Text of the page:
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Is It Really a Hostile Work Environment?

You have done a good job of communicating your policy against harassment and discrimination to all of your employees. Everyone knows that your company will not tolerate harassment or discrimination of any kind. So why are so many employees still confused about what the term “hostile work environment” means? Human resources professionals will tell you that they are receiving more and more complaints of hostile work environment that have nothing to do with discrimination, but everything to do with the way the employees are being treated by their supervisor or co-workers.

The EEOC describes a hostile work environment as “unwelcomed sexual advances, requests for sexual favors, and other verbal or physical conduct of a sexual nature when such conduct has the purpose or effect of unreasonably interfering with an individual’s work performance or creating an intimidating, hostile or offensive working environment.” This definition applies to harassment based on sex (with or without sexual conduct), race, color, religion, national origin, age, disability, and protected activity (i.e., opposition to prohibited discrimination or participation in the statutory complaint process). This prohibition should cover harassment by anyone in the workplace – supervisors, co- workers, or non-employees.

Many employees are legitimately confused by the definition of a hostile work environment. For example, the manager who belittles, embarrasses and demeans employees is acting in an “intimidating, hostile and offensive” manner. But such behavior may not rise to the EEOC definition of a hostile work environment because the tirades are targeted at all employees and not one particular protected class.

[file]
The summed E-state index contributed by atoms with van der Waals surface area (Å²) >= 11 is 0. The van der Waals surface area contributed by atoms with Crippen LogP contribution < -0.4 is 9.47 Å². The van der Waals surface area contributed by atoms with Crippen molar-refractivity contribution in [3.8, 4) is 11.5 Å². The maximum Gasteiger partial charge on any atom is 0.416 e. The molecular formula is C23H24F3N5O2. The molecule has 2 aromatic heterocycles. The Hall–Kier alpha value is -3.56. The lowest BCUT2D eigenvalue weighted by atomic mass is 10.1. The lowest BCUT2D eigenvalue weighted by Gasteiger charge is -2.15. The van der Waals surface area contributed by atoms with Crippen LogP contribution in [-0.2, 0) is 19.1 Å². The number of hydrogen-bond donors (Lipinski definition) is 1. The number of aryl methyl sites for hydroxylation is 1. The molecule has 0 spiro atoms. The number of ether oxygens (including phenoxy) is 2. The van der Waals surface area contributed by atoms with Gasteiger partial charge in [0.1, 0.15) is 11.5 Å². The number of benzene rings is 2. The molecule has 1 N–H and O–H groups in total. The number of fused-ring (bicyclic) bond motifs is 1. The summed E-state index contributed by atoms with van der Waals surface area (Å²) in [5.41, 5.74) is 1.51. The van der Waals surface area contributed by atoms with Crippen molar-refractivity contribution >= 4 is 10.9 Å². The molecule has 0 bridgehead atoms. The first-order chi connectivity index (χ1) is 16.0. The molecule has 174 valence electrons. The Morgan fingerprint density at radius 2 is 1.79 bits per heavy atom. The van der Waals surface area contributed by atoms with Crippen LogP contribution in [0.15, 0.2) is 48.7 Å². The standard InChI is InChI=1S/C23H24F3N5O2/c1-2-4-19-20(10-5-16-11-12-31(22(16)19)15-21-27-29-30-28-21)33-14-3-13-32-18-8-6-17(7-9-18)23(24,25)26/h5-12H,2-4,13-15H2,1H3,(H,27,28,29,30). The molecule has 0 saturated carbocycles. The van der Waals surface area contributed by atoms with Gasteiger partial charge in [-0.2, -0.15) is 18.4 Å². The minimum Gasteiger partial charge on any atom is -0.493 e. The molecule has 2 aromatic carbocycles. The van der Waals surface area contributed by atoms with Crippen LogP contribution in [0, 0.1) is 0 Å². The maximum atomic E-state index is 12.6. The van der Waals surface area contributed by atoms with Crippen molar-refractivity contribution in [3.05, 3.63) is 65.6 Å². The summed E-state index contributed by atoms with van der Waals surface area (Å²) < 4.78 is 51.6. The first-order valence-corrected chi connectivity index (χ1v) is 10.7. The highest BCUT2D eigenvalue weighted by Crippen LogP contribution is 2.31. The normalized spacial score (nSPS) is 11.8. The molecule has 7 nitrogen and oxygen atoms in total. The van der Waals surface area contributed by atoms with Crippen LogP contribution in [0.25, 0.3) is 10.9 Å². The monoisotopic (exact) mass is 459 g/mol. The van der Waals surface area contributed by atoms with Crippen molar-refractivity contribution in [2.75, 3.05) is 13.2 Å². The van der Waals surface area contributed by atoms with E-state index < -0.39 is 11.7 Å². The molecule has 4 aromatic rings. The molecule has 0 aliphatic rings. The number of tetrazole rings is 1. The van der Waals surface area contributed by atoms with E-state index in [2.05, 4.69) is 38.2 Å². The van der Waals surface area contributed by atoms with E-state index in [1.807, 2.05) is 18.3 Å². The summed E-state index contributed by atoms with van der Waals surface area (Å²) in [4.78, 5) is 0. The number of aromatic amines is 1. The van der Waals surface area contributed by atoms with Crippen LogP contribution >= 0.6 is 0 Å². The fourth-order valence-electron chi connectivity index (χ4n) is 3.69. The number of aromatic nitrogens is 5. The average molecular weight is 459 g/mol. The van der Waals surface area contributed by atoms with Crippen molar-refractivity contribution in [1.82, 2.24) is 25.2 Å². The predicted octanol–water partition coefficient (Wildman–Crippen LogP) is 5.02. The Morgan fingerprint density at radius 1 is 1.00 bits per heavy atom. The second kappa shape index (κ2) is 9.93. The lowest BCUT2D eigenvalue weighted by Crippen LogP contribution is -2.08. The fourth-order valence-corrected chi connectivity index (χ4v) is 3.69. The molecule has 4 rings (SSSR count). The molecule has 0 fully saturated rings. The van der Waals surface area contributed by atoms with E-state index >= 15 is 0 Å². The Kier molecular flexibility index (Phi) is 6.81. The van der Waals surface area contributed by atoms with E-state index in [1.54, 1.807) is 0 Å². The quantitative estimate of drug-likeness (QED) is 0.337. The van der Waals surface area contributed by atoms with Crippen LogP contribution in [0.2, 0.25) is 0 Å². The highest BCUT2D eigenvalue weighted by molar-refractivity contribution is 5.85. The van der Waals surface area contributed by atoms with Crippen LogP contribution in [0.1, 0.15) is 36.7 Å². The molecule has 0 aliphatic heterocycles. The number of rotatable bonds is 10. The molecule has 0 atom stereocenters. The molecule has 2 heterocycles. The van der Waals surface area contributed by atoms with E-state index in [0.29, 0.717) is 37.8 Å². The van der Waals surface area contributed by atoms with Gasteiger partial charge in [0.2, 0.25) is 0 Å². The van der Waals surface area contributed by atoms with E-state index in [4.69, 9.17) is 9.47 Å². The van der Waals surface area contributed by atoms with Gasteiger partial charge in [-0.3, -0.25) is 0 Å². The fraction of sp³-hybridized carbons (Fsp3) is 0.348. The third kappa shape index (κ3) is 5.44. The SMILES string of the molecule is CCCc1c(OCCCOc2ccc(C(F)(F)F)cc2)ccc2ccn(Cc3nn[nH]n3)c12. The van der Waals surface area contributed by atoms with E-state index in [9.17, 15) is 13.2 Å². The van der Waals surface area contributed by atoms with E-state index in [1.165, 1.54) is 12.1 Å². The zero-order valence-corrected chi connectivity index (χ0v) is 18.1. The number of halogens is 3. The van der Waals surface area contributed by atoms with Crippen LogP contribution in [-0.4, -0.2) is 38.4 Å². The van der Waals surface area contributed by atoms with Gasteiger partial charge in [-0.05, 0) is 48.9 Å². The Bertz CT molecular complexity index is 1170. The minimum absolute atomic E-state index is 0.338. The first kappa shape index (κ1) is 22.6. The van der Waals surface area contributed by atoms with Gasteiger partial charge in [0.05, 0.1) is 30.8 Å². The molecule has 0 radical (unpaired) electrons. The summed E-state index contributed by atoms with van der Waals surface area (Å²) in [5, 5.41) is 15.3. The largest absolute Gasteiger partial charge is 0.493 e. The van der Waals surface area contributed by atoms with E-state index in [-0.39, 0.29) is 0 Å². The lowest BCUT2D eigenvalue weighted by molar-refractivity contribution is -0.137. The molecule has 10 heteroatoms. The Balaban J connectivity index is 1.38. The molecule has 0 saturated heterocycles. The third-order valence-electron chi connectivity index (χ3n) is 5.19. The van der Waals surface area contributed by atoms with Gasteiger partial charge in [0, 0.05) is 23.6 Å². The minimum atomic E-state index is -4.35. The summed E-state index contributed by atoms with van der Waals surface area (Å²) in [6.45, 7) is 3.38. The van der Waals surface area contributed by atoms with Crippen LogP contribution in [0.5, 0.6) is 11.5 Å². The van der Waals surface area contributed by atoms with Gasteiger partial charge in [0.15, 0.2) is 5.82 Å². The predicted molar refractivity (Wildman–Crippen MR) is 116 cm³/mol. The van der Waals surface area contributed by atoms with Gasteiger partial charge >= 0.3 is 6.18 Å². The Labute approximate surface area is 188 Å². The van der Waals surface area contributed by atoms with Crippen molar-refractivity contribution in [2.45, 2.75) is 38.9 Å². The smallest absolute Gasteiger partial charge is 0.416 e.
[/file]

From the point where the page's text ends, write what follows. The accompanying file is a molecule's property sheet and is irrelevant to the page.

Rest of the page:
Likewise, the definition of a hostile work environment does not apply to professional disagreements or personality conflicts. While, many people feel that these differences of opinion “unreasonably interfere with their work performance”, these types of conflicts are not covered under federal discrimination laws.

In the last few years, business climates have changed dramatically. The era of the type “A” personality boss is going the way of the dinosaur. So, when the boss manages through bullying or humiliation, or co-workers trade insults via e-mail, some naturally think this behavior is illegal harassment. This type of conduct may not be illegal, however it may be a violation of company policy.

Many harassment and discrimination policies include a statement that all employees will be treated with respect and dignity. If this is the case, ensure it is followed by all employees – especially managers. Conflicts in the workplace are inevitable and, depending on how they are handled, can be beneficial.

Encourage employees to handle their differences in a constructive manner.

One more thing. Whenever reviewing your harassment and discrimination policies with employees, be sure to explain the difference between illegal harassment and the type of behavior that is a violation of your policy and how you expect individuals to handle both types of situations. This might reduce the number of complaints and greatly enhance the potential of your people.


Bob McKenzie, President, McKenzieHR


April 2007 -
What happens after a new employee is hired?
March 2007 -
February 2007 -
January 2007 -
Discrimination & Harassment
December 2006 -
October 2006 -
The Why Label Generation Y?
September 2006 -
The World of Recruitment Has Changed
August 2006 -
Keep Your "A" Players
July 2006 -
Traits of a High Performance Workplace
June 2006 -
Is a Mediocre Employee Better Than No Employee?
May 2006 -
The Compliance Vultures are Circling – Are You Prepared?
April 2006 -
Is Administrivia Keeping HR from Getting a Seat at the Table?
March 2006 -
Agreeing to Disagree or Avoiding the Subject
February 2006 -
Happy Valentine's Day
January 2006 -
Be a Talent Magnet and a Talent Utilizer